Around 100 members of staff are currently employed at the station, and following more than 12 months of engagement with staff and trade unions, many will now be moving into other power stations or business areas with ScottishPower, whilst some others have opted to take retirement or a severance package, all of which has been agreed as part of a voluntary process.

Neil Clitheroe, ScottishPower’s CEO of Energy Retail and Generation, said: “It is the end of an era for ScottishPower and for the people at Cockenzie Power Station, who I would like to thank for all of their hard work and commitment over the last 45 years. Every man and woman who has ever been connected with the power station has played an important role in helping to keep the lights on in Scotland and across Great Britain. When Cockenzie became operational in 1967, the world was a very different place, but the station was designed to such a high standard that it played a pivotal role in maintaining the security of electricity supplies in Britain for more than four decades.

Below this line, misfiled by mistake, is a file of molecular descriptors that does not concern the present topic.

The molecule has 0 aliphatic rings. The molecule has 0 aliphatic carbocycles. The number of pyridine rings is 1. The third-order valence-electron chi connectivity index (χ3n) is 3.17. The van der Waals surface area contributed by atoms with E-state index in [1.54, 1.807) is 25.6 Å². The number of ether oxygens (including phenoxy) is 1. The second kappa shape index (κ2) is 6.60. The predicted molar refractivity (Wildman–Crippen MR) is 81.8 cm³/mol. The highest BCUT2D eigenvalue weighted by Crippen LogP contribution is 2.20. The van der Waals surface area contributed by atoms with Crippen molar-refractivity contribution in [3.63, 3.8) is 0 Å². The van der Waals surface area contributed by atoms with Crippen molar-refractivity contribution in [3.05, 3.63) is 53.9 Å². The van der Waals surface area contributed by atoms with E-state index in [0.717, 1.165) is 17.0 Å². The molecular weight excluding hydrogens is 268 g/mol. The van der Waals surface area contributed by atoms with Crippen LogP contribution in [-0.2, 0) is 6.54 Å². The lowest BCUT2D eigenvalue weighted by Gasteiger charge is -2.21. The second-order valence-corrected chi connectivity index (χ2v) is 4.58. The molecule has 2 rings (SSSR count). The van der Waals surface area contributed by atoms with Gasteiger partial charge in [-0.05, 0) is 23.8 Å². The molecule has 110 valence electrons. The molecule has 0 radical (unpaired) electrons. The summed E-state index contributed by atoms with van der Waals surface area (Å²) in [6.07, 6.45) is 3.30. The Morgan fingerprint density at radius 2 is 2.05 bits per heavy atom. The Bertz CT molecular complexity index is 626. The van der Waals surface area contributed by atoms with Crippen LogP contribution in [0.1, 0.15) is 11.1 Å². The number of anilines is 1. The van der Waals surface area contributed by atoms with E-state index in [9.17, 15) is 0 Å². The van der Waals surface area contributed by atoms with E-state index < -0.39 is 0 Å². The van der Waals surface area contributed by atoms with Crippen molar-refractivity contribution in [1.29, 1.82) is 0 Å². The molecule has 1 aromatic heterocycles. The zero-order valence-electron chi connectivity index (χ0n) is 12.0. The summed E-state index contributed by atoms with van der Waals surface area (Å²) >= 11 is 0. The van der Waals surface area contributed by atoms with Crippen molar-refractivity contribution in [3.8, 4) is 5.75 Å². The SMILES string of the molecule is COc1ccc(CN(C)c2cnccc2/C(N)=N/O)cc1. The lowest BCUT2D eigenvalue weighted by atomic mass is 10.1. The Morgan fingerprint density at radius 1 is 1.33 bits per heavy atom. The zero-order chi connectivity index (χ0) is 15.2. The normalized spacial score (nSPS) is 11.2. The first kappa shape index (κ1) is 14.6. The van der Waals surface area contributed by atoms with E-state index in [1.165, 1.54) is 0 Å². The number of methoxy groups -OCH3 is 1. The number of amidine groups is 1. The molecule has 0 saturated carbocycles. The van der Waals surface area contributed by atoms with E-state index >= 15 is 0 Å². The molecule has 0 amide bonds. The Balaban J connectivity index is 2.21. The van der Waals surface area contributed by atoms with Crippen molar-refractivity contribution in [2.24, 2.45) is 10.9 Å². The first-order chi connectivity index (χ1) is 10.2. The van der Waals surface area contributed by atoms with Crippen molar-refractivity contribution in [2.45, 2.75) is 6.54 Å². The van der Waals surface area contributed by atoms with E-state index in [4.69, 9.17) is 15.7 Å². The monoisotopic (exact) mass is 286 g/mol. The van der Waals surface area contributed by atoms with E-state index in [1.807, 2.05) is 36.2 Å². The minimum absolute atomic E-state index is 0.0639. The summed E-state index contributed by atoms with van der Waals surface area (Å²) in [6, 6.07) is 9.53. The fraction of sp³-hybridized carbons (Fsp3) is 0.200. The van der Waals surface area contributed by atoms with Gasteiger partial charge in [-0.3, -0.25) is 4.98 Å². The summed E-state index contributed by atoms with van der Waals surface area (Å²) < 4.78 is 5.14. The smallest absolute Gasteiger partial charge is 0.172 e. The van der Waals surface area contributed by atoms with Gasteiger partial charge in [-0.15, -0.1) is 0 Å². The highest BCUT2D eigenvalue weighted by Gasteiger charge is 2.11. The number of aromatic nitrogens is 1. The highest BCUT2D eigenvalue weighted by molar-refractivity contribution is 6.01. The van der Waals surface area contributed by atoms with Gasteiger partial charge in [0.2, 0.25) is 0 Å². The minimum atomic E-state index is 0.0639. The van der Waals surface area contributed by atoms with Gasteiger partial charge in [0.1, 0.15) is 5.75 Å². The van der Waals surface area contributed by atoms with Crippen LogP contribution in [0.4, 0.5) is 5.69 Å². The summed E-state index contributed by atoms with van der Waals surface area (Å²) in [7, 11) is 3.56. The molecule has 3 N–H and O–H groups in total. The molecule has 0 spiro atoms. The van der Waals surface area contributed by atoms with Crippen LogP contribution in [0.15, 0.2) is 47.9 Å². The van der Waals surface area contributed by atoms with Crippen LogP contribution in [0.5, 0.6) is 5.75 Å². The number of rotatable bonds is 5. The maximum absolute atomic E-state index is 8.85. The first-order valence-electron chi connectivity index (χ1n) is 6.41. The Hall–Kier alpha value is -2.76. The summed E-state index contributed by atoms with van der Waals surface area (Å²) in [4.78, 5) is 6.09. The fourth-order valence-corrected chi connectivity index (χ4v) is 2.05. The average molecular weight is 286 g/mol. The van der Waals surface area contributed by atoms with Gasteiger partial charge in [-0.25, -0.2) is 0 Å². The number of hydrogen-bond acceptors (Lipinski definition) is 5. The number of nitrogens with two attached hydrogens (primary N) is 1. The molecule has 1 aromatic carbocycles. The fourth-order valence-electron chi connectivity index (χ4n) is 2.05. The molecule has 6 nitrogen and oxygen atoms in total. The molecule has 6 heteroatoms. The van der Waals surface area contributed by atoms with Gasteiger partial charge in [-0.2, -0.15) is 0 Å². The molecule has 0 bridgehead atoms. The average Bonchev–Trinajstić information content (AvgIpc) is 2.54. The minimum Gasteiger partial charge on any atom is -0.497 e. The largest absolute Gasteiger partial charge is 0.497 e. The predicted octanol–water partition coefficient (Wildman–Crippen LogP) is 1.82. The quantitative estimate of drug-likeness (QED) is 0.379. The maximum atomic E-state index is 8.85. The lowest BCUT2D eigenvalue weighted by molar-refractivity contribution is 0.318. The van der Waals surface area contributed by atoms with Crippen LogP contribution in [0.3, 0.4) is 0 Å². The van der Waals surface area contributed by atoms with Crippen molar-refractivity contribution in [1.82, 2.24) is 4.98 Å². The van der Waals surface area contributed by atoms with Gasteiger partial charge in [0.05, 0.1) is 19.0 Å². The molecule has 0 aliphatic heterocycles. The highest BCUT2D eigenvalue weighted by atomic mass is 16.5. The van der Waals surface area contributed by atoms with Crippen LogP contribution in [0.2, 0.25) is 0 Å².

“Cockenzie is one of a number of core power stations in Britain that are due to cease operations this year, and it is vitally important that we receive clarity from the Energy Bill to allow companies like ours to be confident in making investment decisions for a new generation of replacement gas power stations. We have planning consent for a new gas-fired station here in Cockenzie, but like many other companies, we are unable to commit to new investment in gas generation until we fully understand how the market will work in the future.”